Open washing data means you claim your data is open when it isn’t. But is claiming your data will create ‘good’ just as bad?
I was at the IODC conference this week talking about the Media Mill project I’ve been working on. It was an interesting couple of days and I’ll write more later on. But I was struck by the scale of thinking — it’s big ideas to solve big problems.
On more than one occasion, on and off the stage, I heard a lot of talk about OpenWashing — putting data out and claiming it was open when it isn’t, just to look good. It was an interesting term, but I was also struck by the way that many of the big claims for open data being made where just as big on promises when the reality was something different.
Whilst openwashing speaks to broader concerns of transparency and limitations of exploitation both commercial and civic, the idea of openwishing speaks to big claims of social and individual impact. ‘This project will make things better for individual citizens’ they will claim — that’s what open data can do when we really use it. In reality it doesn’t or, more likely its really hard to prove. We fall back on the economic and civic parts of the open data project and simply assume the social value part has happened.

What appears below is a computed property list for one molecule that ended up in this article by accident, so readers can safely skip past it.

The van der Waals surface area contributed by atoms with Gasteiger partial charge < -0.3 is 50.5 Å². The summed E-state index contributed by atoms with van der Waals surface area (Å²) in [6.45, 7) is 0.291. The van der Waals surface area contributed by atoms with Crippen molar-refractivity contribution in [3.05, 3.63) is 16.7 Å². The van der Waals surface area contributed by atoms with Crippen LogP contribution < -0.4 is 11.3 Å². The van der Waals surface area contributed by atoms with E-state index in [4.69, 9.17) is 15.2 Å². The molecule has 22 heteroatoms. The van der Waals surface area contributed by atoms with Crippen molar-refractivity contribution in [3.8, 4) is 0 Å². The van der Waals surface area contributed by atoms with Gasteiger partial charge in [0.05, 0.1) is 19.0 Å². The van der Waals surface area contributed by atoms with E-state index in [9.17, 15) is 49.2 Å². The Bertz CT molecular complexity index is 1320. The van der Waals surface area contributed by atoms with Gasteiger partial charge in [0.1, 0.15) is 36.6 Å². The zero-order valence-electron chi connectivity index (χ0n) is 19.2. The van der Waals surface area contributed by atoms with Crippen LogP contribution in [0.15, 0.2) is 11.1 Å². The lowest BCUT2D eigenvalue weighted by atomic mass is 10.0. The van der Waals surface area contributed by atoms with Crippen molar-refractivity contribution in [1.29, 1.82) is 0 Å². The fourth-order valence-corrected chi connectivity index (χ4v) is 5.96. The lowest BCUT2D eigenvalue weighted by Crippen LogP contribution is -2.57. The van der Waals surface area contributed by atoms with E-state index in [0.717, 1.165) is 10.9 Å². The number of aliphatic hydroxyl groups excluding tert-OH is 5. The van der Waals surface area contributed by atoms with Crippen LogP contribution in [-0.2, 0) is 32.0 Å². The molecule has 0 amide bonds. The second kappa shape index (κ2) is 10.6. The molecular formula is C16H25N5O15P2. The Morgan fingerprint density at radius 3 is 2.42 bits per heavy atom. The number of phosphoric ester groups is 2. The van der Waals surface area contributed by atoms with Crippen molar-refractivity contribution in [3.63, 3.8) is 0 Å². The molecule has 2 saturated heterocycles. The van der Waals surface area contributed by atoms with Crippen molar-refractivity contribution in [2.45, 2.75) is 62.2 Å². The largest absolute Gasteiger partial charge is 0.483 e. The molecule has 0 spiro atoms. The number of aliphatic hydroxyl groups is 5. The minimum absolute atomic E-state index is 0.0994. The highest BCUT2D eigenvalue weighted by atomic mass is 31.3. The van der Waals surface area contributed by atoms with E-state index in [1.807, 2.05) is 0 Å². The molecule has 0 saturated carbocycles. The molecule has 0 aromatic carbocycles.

Clearly OpenWashing is an issue. Big and small, if you’re looking at issues of corruption and accountability its a problem. It’s a big issue of if you want to generate economic innovation and find your held back by licensing.
Over-promising on the value of open data to citizens — open wishing for rainbows and unicorns — is a more fundamental problem than openwashing and one that not only threatens the trust citizens might have in the process. As Karin Christiansen noted in one of the first presentations; we need to be careful not to over promise on open data as it gives others a reason to undermine the whole idea.